The other week, I asked what the Greek riots’ targets could tell us about the Greek rioters; and looking at the data as a whole, the answer was tl;dr and quite inconclusive. However, I think that, by looking at events outside Athens, where the places and populations are smaller, it is possible to follow individual groups’ activities and, thus, to draw an outline of the rioters’ identities and intentions. I believe there is clear evidence of intelligent targeting of the symbols of those politically and financially responsible for the crisis.
In the west, in Agrinio (on the 12th of February), youths attacked a government minister’s office; and (on the 13th) the far-right Christian LAOS’s office, Eurobank, Probank, an ATM/cash machine, the Gold Buyers pawn shop and the Post Office. In Patras (on the 12th), masked youths attacked a political office and a shop; and (on the 13th) the Outraged attacked a PASOK minister’s office. On the island of Corfu (Kerkyra), more than 1,000 protesters attacked the offices of a centre-left PASOK MP and a centre-right ND minister.
In the centre, in Trikala, twenty youths attacked Commercial Bank and Eurobank. In Volos, protesters attacked the town hall, the tax office, the job centre, prefectural (regional) committee offices, Eurobank and the Hellenic Post Bank.
In total, then, outside Athens, on the 12th and 13th of February, demonstrators and rioters attacked:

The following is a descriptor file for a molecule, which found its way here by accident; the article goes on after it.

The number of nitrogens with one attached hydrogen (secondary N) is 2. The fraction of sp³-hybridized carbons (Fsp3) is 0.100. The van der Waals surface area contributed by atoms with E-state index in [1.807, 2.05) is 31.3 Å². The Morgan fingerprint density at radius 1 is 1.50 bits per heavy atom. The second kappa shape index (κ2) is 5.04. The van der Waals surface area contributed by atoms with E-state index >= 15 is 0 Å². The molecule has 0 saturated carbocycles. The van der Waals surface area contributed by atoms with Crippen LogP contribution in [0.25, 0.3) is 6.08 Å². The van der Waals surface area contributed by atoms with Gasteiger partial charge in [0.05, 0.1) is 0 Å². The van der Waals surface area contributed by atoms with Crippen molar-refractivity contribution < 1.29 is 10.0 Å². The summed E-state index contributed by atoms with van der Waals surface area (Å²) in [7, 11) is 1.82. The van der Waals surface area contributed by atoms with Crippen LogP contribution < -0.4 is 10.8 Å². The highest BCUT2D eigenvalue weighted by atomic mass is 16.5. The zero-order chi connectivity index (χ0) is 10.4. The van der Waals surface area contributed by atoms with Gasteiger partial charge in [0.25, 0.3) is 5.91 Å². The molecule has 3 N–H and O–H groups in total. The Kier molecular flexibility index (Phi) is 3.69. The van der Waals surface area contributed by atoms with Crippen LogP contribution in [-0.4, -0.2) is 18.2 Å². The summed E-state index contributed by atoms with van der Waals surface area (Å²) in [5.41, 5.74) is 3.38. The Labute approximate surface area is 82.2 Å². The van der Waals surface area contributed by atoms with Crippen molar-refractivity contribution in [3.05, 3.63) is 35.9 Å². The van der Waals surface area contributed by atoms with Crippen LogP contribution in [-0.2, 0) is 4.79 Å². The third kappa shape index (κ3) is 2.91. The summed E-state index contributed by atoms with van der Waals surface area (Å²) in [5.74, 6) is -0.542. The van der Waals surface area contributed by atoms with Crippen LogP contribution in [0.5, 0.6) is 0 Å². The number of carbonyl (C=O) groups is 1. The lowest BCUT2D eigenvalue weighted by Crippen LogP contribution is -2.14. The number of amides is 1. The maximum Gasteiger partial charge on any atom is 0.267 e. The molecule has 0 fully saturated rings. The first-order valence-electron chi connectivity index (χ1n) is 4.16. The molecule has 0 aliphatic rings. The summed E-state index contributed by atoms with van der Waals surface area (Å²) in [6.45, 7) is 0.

- 13 parliamentary/party/bureaucratic buildings;
- 11 banks (and bank facilities);
- 4 commercial businesses (of which, the three identified businesses were all associated with wealth or the exploitation of others’ poverty); and
- 1 public service (which is both a state institution and a confirmed target for privatisation).
Thus, 45% of targets were political; 38% were financial; 14% were commercial; and 3% were public services.
The answer is still (a little) confusing; but it is (slightly) confusing because the rioters’ actions were complicated (rather than because there was both too much general information and too little specific information on the rioters’ actions).
For example, cars were attacked in Patras (on the 12th) and in Agrinio (on the 13th). I think that, in a country with nearly one car for every two people, it is too easy to say that a car is a symbol of wealth, particularly when there is no indication whether the vehicle was a new sports car or an old agrotiko (agricultural pick-up truck); and I think the rarity of destruction of personal private property affirms that assumption.
I think that it is more likely that the violence was ‘fun‘; or, considering the specificity of the youths’ other targets, it is even more likely that they were simply high on an adrenaline rush from the cathartic destruction of the symbolic sites.
Regardless, outside Athens, the demonstrators’/rioters’ targets are clear evidence of intelligent targeting of political symbols; of judicious attacks on the sites of the political and financial groups and institutions that are responsible for the crisis, and of the elites who enjoyed life before the crisis and who have not suffered during the crisis.
Either the community in Athens is fundamentally different from every other community (including the one in the large port city of Thessaloniki); or small, unrepresentative groups in Athens are behaving fundamentally differently – perhaps opportunistically (because violence is fun and/or looting is profitable), perhaps provocatively.